In Singapore, helping migrant workers: the role of civil society

The 13th ASEAN Forum on Migrant Labor (AFML) was held on November 10–12. In response to COVID-19, this theme was chosen to bring together governments, labor organizations, and civil society to address the unjust burden of COVID-19 on migrant workers. The virtual forum, hosted by Vietnam, the 2020 ASEAN Chair, was organized around the theme ‘Supporting Migrant Workers for a Cohesive and Responsive ASEAN Community During the Pandemic.’

Singapore receives many ASEAN migrants, along with Brunei, Malaysia and Thailand. Singapore’s 1.4 million migrant workers constitute 24.3 percent of the population of Singapore and 37 percent of its workforce. The economy of Singapore is heavily dependent on access from neighboring countries including Indonesia, the Philippines and Bangladesh to low-wage, low-skilled labor.

COVID-19 has also highlighted the challenges faced by migrant workers in accessing healthcare, according to a study by HealthServe, a nonprofit that supports migrant workers with health needs. The national universal health care scheme excludes migrant workers. Healthcare is instead a “employer responsibility.” Fears of termination and repatriation also make employees hesitant, despite their legal rights, to pursue medical treatment.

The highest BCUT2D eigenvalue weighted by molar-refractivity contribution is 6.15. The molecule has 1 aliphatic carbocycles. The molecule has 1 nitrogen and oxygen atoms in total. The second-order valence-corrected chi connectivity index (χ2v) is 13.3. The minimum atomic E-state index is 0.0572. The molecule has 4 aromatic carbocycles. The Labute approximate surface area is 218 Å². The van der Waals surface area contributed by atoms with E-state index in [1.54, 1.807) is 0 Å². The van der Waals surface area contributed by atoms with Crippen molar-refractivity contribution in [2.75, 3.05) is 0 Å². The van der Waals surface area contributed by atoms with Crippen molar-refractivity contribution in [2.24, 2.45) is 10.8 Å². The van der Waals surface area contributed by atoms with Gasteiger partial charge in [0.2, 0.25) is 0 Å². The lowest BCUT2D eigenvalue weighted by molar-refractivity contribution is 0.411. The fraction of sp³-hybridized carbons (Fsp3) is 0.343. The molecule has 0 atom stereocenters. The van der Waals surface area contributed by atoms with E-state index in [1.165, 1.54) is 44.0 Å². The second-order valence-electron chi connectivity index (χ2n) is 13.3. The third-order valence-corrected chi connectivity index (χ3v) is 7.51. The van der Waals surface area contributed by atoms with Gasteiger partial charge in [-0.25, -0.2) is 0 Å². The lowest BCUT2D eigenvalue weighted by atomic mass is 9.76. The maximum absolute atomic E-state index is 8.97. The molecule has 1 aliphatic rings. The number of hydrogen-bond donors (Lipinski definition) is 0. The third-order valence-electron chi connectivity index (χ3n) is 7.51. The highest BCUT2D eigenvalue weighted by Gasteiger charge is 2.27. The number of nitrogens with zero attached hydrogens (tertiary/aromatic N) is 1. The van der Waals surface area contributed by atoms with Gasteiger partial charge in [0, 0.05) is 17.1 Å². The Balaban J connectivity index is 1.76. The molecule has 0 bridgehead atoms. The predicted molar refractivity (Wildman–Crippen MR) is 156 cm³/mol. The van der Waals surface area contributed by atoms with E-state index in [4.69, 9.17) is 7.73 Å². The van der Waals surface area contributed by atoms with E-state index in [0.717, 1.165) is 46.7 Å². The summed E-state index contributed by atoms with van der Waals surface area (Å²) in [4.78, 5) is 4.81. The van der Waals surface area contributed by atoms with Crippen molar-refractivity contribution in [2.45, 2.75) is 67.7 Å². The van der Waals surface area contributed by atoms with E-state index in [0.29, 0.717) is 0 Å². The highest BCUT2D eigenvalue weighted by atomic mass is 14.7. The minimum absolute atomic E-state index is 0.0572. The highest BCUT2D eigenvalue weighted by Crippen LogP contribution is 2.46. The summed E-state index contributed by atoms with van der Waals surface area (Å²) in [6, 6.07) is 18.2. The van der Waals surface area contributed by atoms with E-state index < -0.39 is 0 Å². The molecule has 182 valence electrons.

Migrant workers do not have a political voice, as a disenfranchised political minority and migrant members of the Singapore community. The government actively discourages employees from participating in concerted efforts to defend their interests and enforce them. The real risk of deportation or not getting their contracts extended is faced by migrant workers.

Progress has been made by civil society and community organizations in achieving greater rights for migrant workers. Groups such as the Migration Economics Humanitarian Organization (HOME) and TWC2 played an active role in raising public consciousness of the weak dormitory and food conditions to which workers were subjected during the lockdown. Public backlash was instrumental in keeping the government to account, as the Ministry of Manpower subsequently took steps to boost food for quarantined foreign employees.

Over the past decade, campaigning for labor rights has also seen some improvement. In 2012, in response to campaign efforts by civil society, the Ministry of Manpower amended the Jobs of International Manpower Act (EFMA) to provide the right of domestic employees to a weekly rest day.